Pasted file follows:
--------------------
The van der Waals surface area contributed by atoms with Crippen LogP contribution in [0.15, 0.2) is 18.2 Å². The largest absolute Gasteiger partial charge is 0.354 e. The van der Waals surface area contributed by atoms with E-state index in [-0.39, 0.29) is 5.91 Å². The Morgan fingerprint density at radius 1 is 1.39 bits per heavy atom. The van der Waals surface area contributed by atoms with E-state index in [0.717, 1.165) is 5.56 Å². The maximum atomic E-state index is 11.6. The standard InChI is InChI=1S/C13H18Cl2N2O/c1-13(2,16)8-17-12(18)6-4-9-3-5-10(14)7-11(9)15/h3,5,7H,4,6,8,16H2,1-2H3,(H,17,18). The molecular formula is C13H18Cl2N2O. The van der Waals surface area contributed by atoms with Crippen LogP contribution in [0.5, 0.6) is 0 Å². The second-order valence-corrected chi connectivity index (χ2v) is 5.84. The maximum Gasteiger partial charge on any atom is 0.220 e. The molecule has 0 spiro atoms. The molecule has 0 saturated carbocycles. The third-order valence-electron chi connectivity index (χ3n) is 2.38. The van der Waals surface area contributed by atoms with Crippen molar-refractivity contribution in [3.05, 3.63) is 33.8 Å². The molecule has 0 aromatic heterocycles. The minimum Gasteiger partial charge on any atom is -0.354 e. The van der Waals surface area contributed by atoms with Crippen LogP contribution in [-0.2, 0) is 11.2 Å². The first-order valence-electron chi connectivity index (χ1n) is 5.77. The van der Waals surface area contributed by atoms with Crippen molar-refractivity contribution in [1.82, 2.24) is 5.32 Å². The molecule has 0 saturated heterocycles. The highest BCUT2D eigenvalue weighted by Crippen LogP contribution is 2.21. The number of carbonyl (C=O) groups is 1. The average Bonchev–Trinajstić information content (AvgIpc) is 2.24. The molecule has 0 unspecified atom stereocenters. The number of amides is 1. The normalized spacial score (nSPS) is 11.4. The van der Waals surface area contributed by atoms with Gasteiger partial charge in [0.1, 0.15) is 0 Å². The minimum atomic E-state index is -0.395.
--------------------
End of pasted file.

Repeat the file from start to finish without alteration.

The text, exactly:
The van der Waals surface area contributed by atoms with Crippen LogP contribution in [0.15, 0.2) is 18.2 Å². The largest absolute Gasteiger partial charge is 0.354 e. The van der Waals surface area contributed by atoms with E-state index in [-0.39, 0.29) is 5.91 Å². The Morgan fingerprint density at radius 1 is 1.39 bits per heavy atom. The van der Waals surface area contributed by atoms with E-state index in [0.717, 1.165) is 5.56 Å². The maximum atomic E-state index is 11.6. The standard InChI is InChI=1S/C13H18Cl2N2O/c1-13(2,16)8-17-12(18)6-4-9-3-5-10(14)7-11(9)15/h3,5,7H,4,6,8,16H2,1-2H3,(H,17,18). The molecular formula is C13H18Cl2N2O. The van der Waals surface area contributed by atoms with Crippen LogP contribution in [0.5, 0.6) is 0 Å². The second-order valence-corrected chi connectivity index (χ2v) is 5.84. The maximum Gasteiger partial charge on any atom is 0.220 e. The molecule has 0 spiro atoms. The molecule has 0 saturated carbocycles. The third-order valence-electron chi connectivity index (χ3n) is 2.38. The van der Waals surface area contributed by atoms with Crippen molar-refractivity contribution in [3.05, 3.63) is 33.8 Å². The molecule has 0 aromatic heterocycles. The minimum Gasteiger partial charge on any atom is -0.354 e. The van der Waals surface area contributed by atoms with Crippen LogP contribution in [-0.2, 0) is 11.2 Å². The first-order valence-electron chi connectivity index (χ1n) is 5.77. The van der Waals surface area contributed by atoms with Crippen molar-refractivity contribution in [1.82, 2.24) is 5.32 Å². The molecule has 0 saturated heterocycles. The highest BCUT2D eigenvalue weighted by Crippen LogP contribution is 2.21. The number of carbonyl (C=O) groups is 1. The average Bonchev–Trinajstić information content (AvgIpc) is 2.24. The molecule has 0 unspecified atom stereocenters. The number of amides is 1. The normalized spacial score (nSPS) is 11.4. The van der Waals surface area contributed by atoms with Gasteiger partial charge in [0.1, 0.15) is 0 Å². The minimum atomic E-state index is -0.395.